Extending the TT brand to the dirt.
Prior to revealing this TT Offroad concept at the Beijing show, the Allroad Shooting Brake concept appeared at January’s Detroit auto show to preview the third-generation TT. So what? Well, Audi is serious about expanding the TT family beyond the coupe and the roadster models, and our sources indicate that the company is seriously considering both for production.
This particular show property is, of course, an off-road vehicle in name only. Audi says its all-wheel drive functionality is really designed for “slippery roads and light off-roading.” So don’t take it mudding. It would do far better on-road, thanks to a sophisticated plug-in hybrid powertrain that delivers a total of 408 horsepower and 479 lb-ft of torque. The system’s heart is a 2.0-liter TFSI from the EA888 engine family; it is mated to a six-speed wet dual-clutch automatic. A 54-hp electric motor lives up front, and another 114-hp motor sits at the rear axle. In full EV mode, the Audi uses the rear motor only; Hybrid and Sport modes utilize all three power sources, and all-wheel-drive traction is applied as needed.
The TT Offroad Concept can reach 62 mph in 5.2 seconds; top speed is governed at 155 mph, and fuel consumption is rated at 123.8 mpg in the (largely useless) European cycle for plug-in hybrids. Thirty-one miles can be handled on electric power alone before the liquid-cooled lithium-ion battery pack is depleted. Recharging takes place via cable or through induction, a novelty the company calls “Audi Wireless Charging.”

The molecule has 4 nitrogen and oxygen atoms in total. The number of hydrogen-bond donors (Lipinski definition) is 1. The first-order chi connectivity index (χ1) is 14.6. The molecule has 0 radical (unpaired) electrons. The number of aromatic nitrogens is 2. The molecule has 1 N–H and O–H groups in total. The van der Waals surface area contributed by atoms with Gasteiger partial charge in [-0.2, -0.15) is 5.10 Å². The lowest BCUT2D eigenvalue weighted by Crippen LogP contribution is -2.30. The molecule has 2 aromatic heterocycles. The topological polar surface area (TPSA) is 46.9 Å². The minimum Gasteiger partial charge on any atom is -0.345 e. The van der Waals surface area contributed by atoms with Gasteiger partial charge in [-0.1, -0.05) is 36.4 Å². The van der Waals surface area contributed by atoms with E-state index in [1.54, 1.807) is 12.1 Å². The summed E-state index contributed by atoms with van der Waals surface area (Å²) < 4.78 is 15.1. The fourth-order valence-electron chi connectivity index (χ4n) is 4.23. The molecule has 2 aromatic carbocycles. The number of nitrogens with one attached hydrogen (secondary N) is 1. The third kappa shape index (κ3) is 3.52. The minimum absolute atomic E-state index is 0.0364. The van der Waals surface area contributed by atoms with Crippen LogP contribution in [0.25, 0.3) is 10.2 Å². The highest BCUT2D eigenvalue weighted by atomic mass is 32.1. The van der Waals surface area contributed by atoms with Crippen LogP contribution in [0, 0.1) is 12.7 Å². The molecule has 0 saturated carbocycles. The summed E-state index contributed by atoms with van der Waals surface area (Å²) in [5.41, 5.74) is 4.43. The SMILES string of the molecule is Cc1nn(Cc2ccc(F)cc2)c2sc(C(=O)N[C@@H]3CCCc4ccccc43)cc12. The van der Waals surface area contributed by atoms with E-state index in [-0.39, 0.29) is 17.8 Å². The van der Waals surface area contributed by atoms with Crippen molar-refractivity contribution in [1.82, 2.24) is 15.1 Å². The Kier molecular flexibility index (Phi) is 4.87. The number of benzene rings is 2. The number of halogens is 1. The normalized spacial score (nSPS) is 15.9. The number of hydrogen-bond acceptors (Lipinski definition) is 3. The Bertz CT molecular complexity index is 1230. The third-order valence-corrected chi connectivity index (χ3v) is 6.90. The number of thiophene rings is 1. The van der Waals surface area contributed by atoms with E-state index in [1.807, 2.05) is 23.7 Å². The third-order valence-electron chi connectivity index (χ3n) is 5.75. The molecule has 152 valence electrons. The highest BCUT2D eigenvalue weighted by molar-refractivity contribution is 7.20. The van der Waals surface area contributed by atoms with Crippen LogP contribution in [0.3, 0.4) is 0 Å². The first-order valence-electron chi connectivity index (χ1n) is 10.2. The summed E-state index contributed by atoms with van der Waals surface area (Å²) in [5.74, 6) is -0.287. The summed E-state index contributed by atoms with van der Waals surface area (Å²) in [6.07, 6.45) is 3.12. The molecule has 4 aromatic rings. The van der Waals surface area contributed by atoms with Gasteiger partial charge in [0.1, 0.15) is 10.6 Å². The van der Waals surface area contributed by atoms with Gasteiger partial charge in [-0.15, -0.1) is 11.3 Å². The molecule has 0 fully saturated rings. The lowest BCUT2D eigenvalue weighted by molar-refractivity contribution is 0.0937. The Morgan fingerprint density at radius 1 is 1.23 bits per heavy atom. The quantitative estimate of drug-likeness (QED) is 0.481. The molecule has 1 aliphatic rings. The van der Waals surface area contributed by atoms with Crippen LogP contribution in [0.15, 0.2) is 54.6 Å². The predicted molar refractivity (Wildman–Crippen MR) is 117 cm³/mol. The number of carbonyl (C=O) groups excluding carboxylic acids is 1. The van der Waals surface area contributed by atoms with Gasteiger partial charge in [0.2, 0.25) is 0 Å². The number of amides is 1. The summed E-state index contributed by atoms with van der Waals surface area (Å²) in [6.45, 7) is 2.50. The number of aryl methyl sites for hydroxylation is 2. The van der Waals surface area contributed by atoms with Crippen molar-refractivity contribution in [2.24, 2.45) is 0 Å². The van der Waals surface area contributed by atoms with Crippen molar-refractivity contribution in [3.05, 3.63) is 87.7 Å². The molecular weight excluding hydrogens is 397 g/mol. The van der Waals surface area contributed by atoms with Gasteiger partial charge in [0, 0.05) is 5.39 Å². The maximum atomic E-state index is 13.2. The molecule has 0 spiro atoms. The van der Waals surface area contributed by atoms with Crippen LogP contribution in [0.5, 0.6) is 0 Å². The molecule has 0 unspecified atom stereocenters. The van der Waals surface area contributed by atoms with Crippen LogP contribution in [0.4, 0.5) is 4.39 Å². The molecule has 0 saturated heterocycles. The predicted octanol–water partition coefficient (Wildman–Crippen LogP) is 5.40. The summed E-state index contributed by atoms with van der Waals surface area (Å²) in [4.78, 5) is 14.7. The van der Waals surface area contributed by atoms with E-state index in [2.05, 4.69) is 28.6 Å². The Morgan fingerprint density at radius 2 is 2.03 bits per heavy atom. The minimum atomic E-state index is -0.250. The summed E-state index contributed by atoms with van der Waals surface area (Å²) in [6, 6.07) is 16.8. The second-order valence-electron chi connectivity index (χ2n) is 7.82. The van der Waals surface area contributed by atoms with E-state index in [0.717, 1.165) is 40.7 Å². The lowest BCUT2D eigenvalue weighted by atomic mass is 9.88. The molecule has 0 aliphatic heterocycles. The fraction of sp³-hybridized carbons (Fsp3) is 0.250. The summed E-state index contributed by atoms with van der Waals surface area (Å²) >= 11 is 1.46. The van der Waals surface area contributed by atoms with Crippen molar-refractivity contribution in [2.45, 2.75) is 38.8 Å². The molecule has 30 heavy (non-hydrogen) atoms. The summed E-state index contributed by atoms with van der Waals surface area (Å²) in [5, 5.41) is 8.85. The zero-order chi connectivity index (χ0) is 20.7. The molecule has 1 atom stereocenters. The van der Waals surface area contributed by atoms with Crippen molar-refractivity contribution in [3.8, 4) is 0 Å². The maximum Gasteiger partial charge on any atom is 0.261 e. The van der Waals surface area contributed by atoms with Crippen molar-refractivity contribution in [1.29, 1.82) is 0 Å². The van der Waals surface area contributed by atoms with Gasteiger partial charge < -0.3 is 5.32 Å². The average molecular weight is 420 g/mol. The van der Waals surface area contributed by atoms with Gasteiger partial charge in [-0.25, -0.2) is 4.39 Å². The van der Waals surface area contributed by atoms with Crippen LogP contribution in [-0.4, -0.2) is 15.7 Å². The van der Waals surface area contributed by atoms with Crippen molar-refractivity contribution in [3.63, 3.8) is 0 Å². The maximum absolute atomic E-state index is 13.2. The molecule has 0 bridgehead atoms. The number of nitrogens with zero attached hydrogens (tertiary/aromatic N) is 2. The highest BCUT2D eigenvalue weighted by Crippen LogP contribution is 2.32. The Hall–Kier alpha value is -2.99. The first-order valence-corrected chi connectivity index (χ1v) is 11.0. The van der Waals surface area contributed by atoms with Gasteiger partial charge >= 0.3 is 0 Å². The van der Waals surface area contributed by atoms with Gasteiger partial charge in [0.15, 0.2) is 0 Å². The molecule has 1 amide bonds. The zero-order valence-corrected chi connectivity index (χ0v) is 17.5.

The TT Offroad Concept stands on a 103.5-inch wheelbase; it is 72.8 inches wide, 172.8 inches long, and a whopping 60.2 inches tall. With four side doors and an enlarged cabin, it offers far more room for the two rear passengers than the regular TT. The concept stands on 21-inch wheels and 255/40 rubber and is based on the VW Group’s MQB platform. The suspension thus features struts up front and multiple links out back. The body is built atop an aluminum space frame structure, but like on the regular TT, steel is used as well. Thanks to the low and heavy battery pack, the vehicle features a low center of gravity and a 54 percent front/46 percent rear weight distribution.
Highlights of the concept include matrix LED headlights and two new assistance systems: One that scans intersections for potentially dangerous situations, and a second that connects to a municipality’s traffic-light system in order to recommend a perfect speed to reach the next light when it’s green.
Inside, the interior is closely related to the TT’s, with a high-tech TFT display in front of the driver populated with the information that would normally be projected onto a central, dash-mounted screen—navigation, entertainment, etc. There is an abundance of cup holders, and the center console is reminiscent of those in Audi’s Q crossovers. The leather comes from Italian fashion brand Poltrona Frau, and as a gimmick to please enthusiasts like us, the trunk hosts a 1:8 scale RC car. (It worked.)
We’ll likely find out soon whether this TT, which makes us think of a four-door lifted Beetle, actually will be rushed into production.